Sugar Intake in Later Life – A Risk for DepressionDr. Jim Collins
For years, the scientific community focused on the association between sugar and physical conditions such as tooth decay, obesity and diabetes. More recently, research is exploring a possible bidirectional connection between sugar and depression, meaning that either sugar leads to depressed moods or adults who are already depressed tend to consume more sugar.
A recent British study examined the intake of sugar from sweet foods and beverages and found a link between their consumption and mood disturbances. They refer to a study where rodents were fed high-fats and high-sugar diets which led to atrophy in their hippocampus, which regulates mood.
Sugar is also associated with increased inflammatory markers and chronic inflammation, both of which may depress one’s mood. High sugar intake can also induce hypoglycemia, alter hormone levels resulting in depression. Being addicted to sugar may interfere with the transmission of dopamine, which plays an important role in depression and anxiety.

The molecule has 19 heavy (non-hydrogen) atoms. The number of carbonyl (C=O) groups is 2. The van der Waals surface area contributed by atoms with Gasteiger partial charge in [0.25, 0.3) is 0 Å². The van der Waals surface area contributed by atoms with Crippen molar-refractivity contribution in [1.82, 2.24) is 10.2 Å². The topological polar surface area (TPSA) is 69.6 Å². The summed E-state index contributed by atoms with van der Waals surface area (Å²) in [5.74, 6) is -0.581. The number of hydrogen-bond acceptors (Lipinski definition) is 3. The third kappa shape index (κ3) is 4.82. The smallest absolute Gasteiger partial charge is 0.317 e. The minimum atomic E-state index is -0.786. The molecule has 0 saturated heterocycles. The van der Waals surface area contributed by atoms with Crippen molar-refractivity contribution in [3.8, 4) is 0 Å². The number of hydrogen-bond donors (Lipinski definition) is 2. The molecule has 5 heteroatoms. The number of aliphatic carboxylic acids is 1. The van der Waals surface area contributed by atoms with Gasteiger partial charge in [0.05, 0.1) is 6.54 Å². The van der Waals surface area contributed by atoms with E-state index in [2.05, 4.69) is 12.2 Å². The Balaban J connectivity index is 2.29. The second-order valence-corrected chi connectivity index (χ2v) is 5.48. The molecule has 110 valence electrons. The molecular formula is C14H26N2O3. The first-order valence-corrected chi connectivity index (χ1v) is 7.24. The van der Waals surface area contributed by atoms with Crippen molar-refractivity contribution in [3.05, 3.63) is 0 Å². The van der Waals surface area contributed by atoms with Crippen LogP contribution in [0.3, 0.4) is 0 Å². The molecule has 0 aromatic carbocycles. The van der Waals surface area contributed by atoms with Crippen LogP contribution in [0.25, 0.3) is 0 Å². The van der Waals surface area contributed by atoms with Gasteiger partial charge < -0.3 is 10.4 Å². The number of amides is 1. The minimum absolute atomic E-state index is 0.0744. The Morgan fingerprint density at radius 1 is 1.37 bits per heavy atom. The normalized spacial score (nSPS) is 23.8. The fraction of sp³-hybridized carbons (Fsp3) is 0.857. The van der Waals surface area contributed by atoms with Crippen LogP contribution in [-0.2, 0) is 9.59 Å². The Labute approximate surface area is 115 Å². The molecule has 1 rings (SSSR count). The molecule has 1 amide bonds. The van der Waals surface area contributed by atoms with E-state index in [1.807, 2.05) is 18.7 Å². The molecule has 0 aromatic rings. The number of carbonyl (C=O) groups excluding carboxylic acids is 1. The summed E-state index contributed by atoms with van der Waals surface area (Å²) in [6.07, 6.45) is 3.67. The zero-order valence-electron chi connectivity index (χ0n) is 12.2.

Obesity itself can be an influential factor regarding high sugar intake, depression, and inflammation. depression may also be associated with psychosocial factors such as weight discrimination.
Some people develop a sweet tooth later in life. While a little sugar won’t lead to any significant health problem, older adults should be careful about how much they regularly consume. Sugar found in natural foods is by far healthier than that from processed foods. Watch out for sugars that are added to cereals, milk, bread and cheese. They can go by names other than “sugar” including:
- Castor sugar
- High-fructose corn syrup
- Fruit juice
While all adults should strive to be as healthy both physically and emotionally, older age can be associated with many losses, which in turn might lead to a depressed mood. It’s best to remain active, live meaningfully, and maintain good nutrition. Keep sugar consumption low. Your mood will appreciate it.